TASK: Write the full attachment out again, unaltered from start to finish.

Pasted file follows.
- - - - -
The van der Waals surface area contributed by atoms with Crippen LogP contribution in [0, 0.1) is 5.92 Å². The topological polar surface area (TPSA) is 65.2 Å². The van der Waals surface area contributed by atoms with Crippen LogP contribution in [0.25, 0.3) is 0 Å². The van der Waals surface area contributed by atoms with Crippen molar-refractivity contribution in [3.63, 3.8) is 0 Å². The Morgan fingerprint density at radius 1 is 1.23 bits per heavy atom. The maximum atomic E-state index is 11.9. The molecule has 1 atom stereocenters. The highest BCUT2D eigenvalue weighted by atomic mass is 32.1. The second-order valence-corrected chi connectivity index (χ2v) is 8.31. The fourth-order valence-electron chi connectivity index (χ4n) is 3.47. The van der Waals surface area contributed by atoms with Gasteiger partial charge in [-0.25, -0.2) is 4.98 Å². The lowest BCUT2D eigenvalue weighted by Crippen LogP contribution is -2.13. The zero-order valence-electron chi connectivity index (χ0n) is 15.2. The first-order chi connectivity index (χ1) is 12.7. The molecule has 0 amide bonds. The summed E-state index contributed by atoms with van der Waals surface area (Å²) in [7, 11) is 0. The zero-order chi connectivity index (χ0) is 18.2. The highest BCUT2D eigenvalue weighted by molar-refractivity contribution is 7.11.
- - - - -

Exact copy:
The van der Waals surface area contributed by atoms with Crippen LogP contribution in [0, 0.1) is 5.92 Å². The topological polar surface area (TPSA) is 65.2 Å². The van der Waals surface area contributed by atoms with Crippen LogP contribution in [0.25, 0.3) is 0 Å². The van der Waals surface area contributed by atoms with Crippen molar-refractivity contribution in [3.63, 3.8) is 0 Å². The Morgan fingerprint density at radius 1 is 1.23 bits per heavy atom. The maximum atomic E-state index is 11.9. The molecule has 1 atom stereocenters. The highest BCUT2D eigenvalue weighted by atomic mass is 32.1. The second-order valence-corrected chi connectivity index (χ2v) is 8.31. The fourth-order valence-electron chi connectivity index (χ4n) is 3.47. The van der Waals surface area contributed by atoms with Gasteiger partial charge in [-0.25, -0.2) is 4.98 Å². The lowest BCUT2D eigenvalue weighted by Crippen LogP contribution is -2.13. The zero-order valence-electron chi connectivity index (χ0n) is 15.2. The first-order chi connectivity index (χ1) is 12.7. The molecule has 0 amide bonds. The summed E-state index contributed by atoms with van der Waals surface area (Å²) in [7, 11) is 0. The zero-order chi connectivity index (χ0) is 18.2. The highest BCUT2D eigenvalue weighted by molar-refractivity contribution is 7.11.